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Clin Immunol. 2004 Mar;110(3):232-42.

MHC Class II tetramers and the pursuit of antigen-specific T cells: define, deviate, delete.

Author information

1
Benaroya Research Institute at Virginia Mason, Seattle, WA 98101, USA. rmallone@benaroyaresearch.org

Abstract

Selective expansion and activation of a very small number of antigen-specific CD4(+) T cells is a remarkable and essential property of the adaptive immune response. Antigen-specific T cells were until recently identified only indirectly by functional assays, such as antigen-induced cytokine secretion and proliferation. The advent of MHC Class II tetramers has added a pivotal tool to our research armamentarium, allowing the definition of allo- and autoimmune responses in deeper detail. Rare antigen-specific CD4(+) cells can now be selectively identified, isolated and characterized. The same tetramer reagents also provide a new mean of stimulating T cells, more closely reproducing the MHC-peptide/TCR interaction. This property allows the use of tetramers to direct T cells toward the more desirable outcome, that is, activation (in malignancies and infectious diseases) or Th2/T regulatory cell deviation, anergy and deletion (in autoimmune diseases). These experimental approaches hold promise for diagnostic, prognostic and therapeutic applications.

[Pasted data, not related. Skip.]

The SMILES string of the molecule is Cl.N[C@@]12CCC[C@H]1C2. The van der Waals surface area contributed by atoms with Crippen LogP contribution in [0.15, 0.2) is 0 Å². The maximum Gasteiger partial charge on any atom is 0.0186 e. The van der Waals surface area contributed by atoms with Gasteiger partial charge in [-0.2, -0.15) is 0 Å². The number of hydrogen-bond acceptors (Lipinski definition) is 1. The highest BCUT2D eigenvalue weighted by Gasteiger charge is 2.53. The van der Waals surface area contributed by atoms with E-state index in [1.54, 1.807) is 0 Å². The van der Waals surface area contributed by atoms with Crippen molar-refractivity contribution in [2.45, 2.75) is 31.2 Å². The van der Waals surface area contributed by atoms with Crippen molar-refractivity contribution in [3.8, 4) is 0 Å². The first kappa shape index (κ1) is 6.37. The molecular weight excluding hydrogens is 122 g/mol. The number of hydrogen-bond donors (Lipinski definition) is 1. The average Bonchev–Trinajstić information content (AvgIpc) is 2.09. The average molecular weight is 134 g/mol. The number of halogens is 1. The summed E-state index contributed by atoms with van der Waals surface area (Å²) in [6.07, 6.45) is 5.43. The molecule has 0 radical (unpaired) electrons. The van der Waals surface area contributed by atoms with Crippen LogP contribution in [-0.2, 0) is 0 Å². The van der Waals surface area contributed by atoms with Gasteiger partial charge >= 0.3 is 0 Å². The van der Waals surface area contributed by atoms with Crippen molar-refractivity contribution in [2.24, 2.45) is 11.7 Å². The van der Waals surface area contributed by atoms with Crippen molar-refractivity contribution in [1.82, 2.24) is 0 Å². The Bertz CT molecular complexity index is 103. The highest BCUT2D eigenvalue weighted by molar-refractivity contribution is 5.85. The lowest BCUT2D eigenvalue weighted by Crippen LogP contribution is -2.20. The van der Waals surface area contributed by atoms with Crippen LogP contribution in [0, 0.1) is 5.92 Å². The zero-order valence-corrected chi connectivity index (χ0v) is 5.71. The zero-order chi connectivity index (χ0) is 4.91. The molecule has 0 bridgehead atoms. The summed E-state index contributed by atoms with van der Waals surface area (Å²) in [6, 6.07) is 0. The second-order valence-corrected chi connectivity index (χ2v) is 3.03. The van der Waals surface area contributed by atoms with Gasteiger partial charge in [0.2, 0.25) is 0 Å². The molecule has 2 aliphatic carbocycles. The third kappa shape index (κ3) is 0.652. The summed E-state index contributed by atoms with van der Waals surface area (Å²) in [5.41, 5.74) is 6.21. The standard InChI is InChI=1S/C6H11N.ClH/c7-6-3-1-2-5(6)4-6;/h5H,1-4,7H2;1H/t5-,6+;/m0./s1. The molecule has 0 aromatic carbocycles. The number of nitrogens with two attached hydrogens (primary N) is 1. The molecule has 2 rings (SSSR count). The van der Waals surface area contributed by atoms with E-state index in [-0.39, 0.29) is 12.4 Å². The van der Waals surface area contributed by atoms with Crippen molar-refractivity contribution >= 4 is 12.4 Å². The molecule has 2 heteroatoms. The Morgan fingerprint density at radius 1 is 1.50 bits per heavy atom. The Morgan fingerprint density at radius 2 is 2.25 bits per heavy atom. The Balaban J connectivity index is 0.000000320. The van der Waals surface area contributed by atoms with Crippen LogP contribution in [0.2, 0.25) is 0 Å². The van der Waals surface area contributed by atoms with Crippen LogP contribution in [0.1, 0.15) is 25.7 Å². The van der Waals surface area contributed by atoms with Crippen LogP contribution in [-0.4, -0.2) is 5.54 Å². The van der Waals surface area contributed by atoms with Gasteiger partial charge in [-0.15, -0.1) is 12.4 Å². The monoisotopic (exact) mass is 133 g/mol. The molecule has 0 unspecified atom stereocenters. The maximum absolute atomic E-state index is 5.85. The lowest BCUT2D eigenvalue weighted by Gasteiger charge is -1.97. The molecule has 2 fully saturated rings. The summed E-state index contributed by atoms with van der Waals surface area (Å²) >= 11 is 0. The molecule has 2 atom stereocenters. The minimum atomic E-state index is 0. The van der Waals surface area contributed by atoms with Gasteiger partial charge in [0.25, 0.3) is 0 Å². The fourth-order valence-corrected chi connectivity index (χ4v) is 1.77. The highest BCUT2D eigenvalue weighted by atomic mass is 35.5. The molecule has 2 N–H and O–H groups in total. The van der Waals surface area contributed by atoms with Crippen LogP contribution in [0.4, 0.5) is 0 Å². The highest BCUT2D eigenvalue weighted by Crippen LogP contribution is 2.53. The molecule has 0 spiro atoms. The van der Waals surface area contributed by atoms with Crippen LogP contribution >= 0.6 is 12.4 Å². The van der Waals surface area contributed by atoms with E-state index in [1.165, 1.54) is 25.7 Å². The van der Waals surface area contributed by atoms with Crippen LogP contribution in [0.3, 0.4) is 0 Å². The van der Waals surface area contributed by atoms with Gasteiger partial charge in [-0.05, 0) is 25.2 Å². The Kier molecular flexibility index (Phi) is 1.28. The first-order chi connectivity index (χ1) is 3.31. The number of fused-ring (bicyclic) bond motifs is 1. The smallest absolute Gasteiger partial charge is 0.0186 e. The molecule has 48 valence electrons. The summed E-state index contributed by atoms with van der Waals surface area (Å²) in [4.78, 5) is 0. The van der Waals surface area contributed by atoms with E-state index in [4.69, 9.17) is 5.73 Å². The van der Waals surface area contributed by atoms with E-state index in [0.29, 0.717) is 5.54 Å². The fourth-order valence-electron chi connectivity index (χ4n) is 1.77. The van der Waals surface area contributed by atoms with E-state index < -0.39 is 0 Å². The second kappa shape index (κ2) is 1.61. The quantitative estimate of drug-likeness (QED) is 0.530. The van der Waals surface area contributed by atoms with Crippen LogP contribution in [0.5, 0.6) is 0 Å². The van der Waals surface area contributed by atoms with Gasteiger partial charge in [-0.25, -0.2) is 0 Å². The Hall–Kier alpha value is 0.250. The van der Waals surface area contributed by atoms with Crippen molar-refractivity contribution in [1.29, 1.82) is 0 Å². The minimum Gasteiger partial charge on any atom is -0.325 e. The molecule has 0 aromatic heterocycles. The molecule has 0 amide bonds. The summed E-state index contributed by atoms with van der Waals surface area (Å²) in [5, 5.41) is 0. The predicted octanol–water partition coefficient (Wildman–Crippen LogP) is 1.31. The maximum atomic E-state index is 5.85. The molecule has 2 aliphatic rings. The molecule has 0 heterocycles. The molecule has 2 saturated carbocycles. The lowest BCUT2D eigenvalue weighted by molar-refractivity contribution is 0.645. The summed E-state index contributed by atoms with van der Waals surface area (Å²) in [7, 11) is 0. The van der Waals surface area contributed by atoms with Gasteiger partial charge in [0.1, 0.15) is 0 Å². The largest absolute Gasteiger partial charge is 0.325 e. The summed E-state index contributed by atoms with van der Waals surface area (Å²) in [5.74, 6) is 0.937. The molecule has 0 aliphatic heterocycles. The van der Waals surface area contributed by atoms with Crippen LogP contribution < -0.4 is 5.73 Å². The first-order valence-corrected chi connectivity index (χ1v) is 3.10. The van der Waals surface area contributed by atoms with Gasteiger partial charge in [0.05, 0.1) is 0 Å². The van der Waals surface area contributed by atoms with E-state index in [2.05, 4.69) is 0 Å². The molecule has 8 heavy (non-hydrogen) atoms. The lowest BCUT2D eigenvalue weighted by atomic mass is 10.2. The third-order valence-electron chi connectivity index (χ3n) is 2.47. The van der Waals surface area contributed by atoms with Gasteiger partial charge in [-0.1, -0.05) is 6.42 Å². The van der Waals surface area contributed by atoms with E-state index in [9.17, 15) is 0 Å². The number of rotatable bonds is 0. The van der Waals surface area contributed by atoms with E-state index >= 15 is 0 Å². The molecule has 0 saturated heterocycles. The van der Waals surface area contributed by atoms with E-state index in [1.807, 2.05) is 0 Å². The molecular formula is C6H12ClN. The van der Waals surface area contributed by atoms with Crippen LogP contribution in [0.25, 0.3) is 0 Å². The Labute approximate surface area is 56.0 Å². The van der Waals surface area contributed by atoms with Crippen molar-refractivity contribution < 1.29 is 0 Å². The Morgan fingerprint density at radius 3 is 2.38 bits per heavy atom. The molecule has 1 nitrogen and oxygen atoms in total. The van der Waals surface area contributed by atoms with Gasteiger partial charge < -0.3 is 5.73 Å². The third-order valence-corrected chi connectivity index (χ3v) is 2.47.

PMID:
15047201
DOI:
10.1016/j.clim.2003.11.004
[Indexed for MEDLINE]

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